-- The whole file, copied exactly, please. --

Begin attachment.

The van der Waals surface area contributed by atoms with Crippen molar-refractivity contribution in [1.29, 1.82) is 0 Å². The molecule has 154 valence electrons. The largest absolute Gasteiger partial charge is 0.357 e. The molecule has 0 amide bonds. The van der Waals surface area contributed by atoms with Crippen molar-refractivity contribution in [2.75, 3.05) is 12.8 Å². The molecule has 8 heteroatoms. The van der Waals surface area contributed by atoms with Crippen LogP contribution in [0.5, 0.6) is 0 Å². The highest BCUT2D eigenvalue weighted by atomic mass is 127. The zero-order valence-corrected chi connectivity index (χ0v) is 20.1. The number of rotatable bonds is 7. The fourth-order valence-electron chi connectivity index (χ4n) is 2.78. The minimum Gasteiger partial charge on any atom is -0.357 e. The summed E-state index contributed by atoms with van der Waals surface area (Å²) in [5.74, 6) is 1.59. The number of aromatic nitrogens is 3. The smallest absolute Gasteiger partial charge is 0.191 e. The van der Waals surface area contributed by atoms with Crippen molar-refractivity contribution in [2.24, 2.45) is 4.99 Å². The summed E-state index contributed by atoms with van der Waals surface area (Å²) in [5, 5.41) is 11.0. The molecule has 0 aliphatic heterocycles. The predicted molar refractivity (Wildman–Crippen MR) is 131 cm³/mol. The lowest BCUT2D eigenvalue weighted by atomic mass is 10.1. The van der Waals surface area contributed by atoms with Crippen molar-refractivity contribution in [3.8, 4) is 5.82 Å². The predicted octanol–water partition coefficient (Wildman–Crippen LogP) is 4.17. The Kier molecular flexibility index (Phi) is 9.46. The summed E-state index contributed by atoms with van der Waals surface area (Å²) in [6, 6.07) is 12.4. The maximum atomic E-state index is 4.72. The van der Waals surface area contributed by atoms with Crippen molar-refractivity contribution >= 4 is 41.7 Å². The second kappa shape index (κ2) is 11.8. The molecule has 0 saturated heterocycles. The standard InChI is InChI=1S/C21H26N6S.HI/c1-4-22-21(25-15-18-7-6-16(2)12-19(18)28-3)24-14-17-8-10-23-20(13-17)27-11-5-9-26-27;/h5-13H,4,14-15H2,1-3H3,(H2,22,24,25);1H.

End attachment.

The van der Waals surface area contributed by atoms with Crippen molar-refractivity contribution in [1.29, 1.82) is 0 Å². The molecule has 154 valence electrons. The largest absolute Gasteiger partial charge is 0.357 e. The molecule has 0 amide bonds. The van der Waals surface area contributed by atoms with Crippen molar-refractivity contribution in [2.75, 3.05) is 12.8 Å². The molecule has 8 heteroatoms. The van der Waals surface area contributed by atoms with Crippen LogP contribution in [0.5, 0.6) is 0 Å². The highest BCUT2D eigenvalue weighted by atomic mass is 127. The zero-order valence-corrected chi connectivity index (χ0v) is 20.1. The number of rotatable bonds is 7. The fourth-order valence-electron chi connectivity index (χ4n) is 2.78. The minimum Gasteiger partial charge on any atom is -0.357 e. The summed E-state index contributed by atoms with van der Waals surface area (Å²) in [5.74, 6) is 1.59. The number of aromatic nitrogens is 3. The smallest absolute Gasteiger partial charge is 0.191 e. The van der Waals surface area contributed by atoms with Crippen molar-refractivity contribution in [2.24, 2.45) is 4.99 Å². The summed E-state index contributed by atoms with van der Waals surface area (Å²) in [5, 5.41) is 11.0. The molecule has 0 aliphatic heterocycles. The predicted molar refractivity (Wildman–Crippen MR) is 131 cm³/mol. The lowest BCUT2D eigenvalue weighted by atomic mass is 10.1. The van der Waals surface area contributed by atoms with Crippen molar-refractivity contribution in [3.8, 4) is 5.82 Å². The predicted octanol–water partition coefficient (Wildman–Crippen LogP) is 4.17. The Kier molecular flexibility index (Phi) is 9.46. The summed E-state index contributed by atoms with van der Waals surface area (Å²) in [6, 6.07) is 12.4. The maximum atomic E-state index is 4.72. The van der Waals surface area contributed by atoms with Crippen molar-refractivity contribution >= 4 is 41.7 Å². The second kappa shape index (κ2) is 11.8. The molecule has 0 saturated heterocycles. The standard InChI is InChI=1S/C21H26N6S.HI/c1-4-22-21(25-15-18-7-6-16(2)12-19(18)28-3)24-14-17-8-10-23-20(13-17)27-11-5-9-26-27;/h5-13H,4,14-15H2,1-3H3,(H2,22,24,25);1H.